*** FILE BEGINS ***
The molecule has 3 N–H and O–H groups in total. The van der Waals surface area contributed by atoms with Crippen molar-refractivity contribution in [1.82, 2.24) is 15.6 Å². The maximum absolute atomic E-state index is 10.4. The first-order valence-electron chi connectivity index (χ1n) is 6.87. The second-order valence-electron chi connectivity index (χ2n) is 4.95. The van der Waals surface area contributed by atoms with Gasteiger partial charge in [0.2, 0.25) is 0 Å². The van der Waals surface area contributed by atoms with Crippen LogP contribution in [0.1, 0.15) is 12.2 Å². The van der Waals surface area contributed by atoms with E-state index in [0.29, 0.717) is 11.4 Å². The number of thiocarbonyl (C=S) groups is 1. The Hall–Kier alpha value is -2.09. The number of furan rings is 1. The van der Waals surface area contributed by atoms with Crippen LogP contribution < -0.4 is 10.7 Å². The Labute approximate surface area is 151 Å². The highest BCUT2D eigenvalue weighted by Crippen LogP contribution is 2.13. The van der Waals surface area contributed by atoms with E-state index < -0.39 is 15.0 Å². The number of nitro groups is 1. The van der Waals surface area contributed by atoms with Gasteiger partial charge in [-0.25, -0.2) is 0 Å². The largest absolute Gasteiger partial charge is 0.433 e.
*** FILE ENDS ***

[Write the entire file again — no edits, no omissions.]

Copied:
The molecule has 3 N–H and O–H groups in total. The van der Waals surface area contributed by atoms with Crippen molar-refractivity contribution in [1.82, 2.24) is 15.6 Å². The maximum absolute atomic E-state index is 10.4. The first-order valence-electron chi connectivity index (χ1n) is 6.87. The second-order valence-electron chi connectivity index (χ2n) is 4.95. The van der Waals surface area contributed by atoms with Gasteiger partial charge in [0.2, 0.25) is 0 Å². The van der Waals surface area contributed by atoms with Crippen LogP contribution in [0.1, 0.15) is 12.2 Å². The van der Waals surface area contributed by atoms with E-state index in [0.29, 0.717) is 11.4 Å². The number of thiocarbonyl (C=S) groups is 1. The Hall–Kier alpha value is -2.09. The number of furan rings is 1. The van der Waals surface area contributed by atoms with Crippen LogP contribution < -0.4 is 10.7 Å². The Labute approximate surface area is 151 Å². The highest BCUT2D eigenvalue weighted by Crippen LogP contribution is 2.13. The van der Waals surface area contributed by atoms with E-state index < -0.39 is 15.0 Å². The number of nitro groups is 1. The van der Waals surface area contributed by atoms with Gasteiger partial charge in [-0.25, -0.2) is 0 Å². The largest absolute Gasteiger partial charge is 0.433 e.